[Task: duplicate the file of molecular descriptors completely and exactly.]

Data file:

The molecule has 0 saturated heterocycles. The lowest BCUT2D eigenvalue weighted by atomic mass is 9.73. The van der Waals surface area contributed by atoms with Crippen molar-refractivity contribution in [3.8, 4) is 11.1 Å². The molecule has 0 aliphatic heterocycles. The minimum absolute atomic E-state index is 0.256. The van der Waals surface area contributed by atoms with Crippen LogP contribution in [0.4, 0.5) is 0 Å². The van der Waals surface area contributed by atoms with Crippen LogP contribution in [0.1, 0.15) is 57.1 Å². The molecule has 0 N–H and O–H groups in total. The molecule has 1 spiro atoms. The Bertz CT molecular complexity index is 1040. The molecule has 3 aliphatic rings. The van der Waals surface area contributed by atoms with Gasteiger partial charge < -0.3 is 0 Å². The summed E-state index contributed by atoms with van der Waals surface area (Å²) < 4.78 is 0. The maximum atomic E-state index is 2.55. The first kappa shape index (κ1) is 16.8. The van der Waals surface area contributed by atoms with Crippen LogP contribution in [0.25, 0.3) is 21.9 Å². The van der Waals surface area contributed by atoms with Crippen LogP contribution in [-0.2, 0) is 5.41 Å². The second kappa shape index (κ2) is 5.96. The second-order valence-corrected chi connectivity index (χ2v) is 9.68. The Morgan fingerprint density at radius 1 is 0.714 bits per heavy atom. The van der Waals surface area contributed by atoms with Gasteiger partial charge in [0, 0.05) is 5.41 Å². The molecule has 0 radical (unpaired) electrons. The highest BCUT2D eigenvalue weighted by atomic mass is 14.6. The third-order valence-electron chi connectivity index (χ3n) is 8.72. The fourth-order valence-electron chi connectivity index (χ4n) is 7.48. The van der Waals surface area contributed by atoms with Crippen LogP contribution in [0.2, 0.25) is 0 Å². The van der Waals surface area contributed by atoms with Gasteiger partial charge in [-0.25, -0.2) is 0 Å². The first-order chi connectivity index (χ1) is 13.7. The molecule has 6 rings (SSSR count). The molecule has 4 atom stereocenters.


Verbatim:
The molecule has 0 saturated heterocycles. The lowest BCUT2D eigenvalue weighted by atomic mass is 9.73. The van der Waals surface area contributed by atoms with Crippen molar-refractivity contribution in [3.8, 4) is 11.1 Å². The molecule has 0 aliphatic heterocycles. The minimum absolute atomic E-state index is 0.256. The van der Waals surface area contributed by atoms with Crippen LogP contribution in [0.4, 0.5) is 0 Å². The van der Waals surface area contributed by atoms with Crippen LogP contribution in [0.1, 0.15) is 57.1 Å². The molecule has 0 N–H and O–H groups in total. The molecule has 1 spiro atoms. The Bertz CT molecular complexity index is 1040. The molecule has 3 aliphatic rings. The van der Waals surface area contributed by atoms with Gasteiger partial charge < -0.3 is 0 Å². The summed E-state index contributed by atoms with van der Waals surface area (Å²) < 4.78 is 0. The maximum atomic E-state index is 2.55. The first kappa shape index (κ1) is 16.8. The van der Waals surface area contributed by atoms with Crippen LogP contribution in [0.25, 0.3) is 21.9 Å². The van der Waals surface area contributed by atoms with Crippen LogP contribution in [-0.2, 0) is 5.41 Å². The second kappa shape index (κ2) is 5.96. The second-order valence-corrected chi connectivity index (χ2v) is 9.68. The Morgan fingerprint density at radius 1 is 0.714 bits per heavy atom. The van der Waals surface area contributed by atoms with Gasteiger partial charge in [0, 0.05) is 5.41 Å². The molecule has 0 radical (unpaired) electrons. The highest BCUT2D eigenvalue weighted by atomic mass is 14.6. The third-order valence-electron chi connectivity index (χ3n) is 8.72. The fourth-order valence-electron chi connectivity index (χ4n) is 7.48. The van der Waals surface area contributed by atoms with Crippen LogP contribution in [0.2, 0.25) is 0 Å². The van der Waals surface area contributed by atoms with Gasteiger partial charge in [-0.25, -0.2) is 0 Å². The first-order chi connectivity index (χ1) is 13.7. The molecule has 6 rings (SSSR count). The molecule has 4 atom stereocenters.